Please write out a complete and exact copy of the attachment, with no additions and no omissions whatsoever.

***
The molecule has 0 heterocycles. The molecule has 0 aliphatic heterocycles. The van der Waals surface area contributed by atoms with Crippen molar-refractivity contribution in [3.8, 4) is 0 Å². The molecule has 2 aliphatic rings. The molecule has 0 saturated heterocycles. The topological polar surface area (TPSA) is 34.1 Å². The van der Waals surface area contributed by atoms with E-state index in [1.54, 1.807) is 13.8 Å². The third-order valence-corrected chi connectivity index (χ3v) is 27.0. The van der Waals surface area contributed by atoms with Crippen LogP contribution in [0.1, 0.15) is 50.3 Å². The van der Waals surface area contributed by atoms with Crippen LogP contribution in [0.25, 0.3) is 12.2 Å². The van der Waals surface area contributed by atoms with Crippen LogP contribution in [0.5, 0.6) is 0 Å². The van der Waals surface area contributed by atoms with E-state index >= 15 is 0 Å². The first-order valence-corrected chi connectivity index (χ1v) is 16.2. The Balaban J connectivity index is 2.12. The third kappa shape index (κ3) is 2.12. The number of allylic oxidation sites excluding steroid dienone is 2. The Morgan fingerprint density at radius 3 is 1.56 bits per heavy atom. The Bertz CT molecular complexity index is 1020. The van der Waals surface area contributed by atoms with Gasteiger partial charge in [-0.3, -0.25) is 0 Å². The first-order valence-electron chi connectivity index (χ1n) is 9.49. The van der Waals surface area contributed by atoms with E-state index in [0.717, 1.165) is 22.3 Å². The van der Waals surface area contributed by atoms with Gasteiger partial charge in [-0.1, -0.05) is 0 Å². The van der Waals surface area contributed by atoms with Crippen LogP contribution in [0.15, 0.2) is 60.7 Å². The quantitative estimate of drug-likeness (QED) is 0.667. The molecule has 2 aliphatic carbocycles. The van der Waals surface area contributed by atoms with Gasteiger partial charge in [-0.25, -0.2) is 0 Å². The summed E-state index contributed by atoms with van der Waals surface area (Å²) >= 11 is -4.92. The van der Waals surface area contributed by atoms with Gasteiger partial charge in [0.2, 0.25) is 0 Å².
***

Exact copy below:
The molecule has 0 heterocycles. The molecule has 0 aliphatic heterocycles. The van der Waals surface area contributed by atoms with Crippen molar-refractivity contribution in [3.8, 4) is 0 Å². The molecule has 2 aliphatic rings. The molecule has 0 saturated heterocycles. The topological polar surface area (TPSA) is 34.1 Å². The van der Waals surface area contributed by atoms with E-state index in [1.54, 1.807) is 13.8 Å². The third-order valence-corrected chi connectivity index (χ3v) is 27.0. The van der Waals surface area contributed by atoms with Crippen LogP contribution in [0.1, 0.15) is 50.3 Å². The van der Waals surface area contributed by atoms with Crippen LogP contribution in [0.25, 0.3) is 12.2 Å². The van der Waals surface area contributed by atoms with Crippen LogP contribution in [0.5, 0.6) is 0 Å². The van der Waals surface area contributed by atoms with E-state index >= 15 is 0 Å². The first-order valence-corrected chi connectivity index (χ1v) is 16.2. The Balaban J connectivity index is 2.12. The third kappa shape index (κ3) is 2.12. The number of allylic oxidation sites excluding steroid dienone is 2. The Morgan fingerprint density at radius 3 is 1.56 bits per heavy atom. The Bertz CT molecular complexity index is 1020. The van der Waals surface area contributed by atoms with Gasteiger partial charge in [-0.3, -0.25) is 0 Å². The first-order valence-electron chi connectivity index (χ1n) is 9.49. The van der Waals surface area contributed by atoms with E-state index in [0.717, 1.165) is 22.3 Å². The van der Waals surface area contributed by atoms with Gasteiger partial charge in [-0.1, -0.05) is 0 Å². The van der Waals surface area contributed by atoms with Crippen LogP contribution in [0.15, 0.2) is 60.7 Å². The quantitative estimate of drug-likeness (QED) is 0.667. The molecule has 2 aliphatic carbocycles. The van der Waals surface area contributed by atoms with Gasteiger partial charge in [-0.25, -0.2) is 0 Å². The summed E-state index contributed by atoms with van der Waals surface area (Å²) >= 11 is -4.92. The van der Waals surface area contributed by atoms with Gasteiger partial charge in [0.2, 0.25) is 0 Å².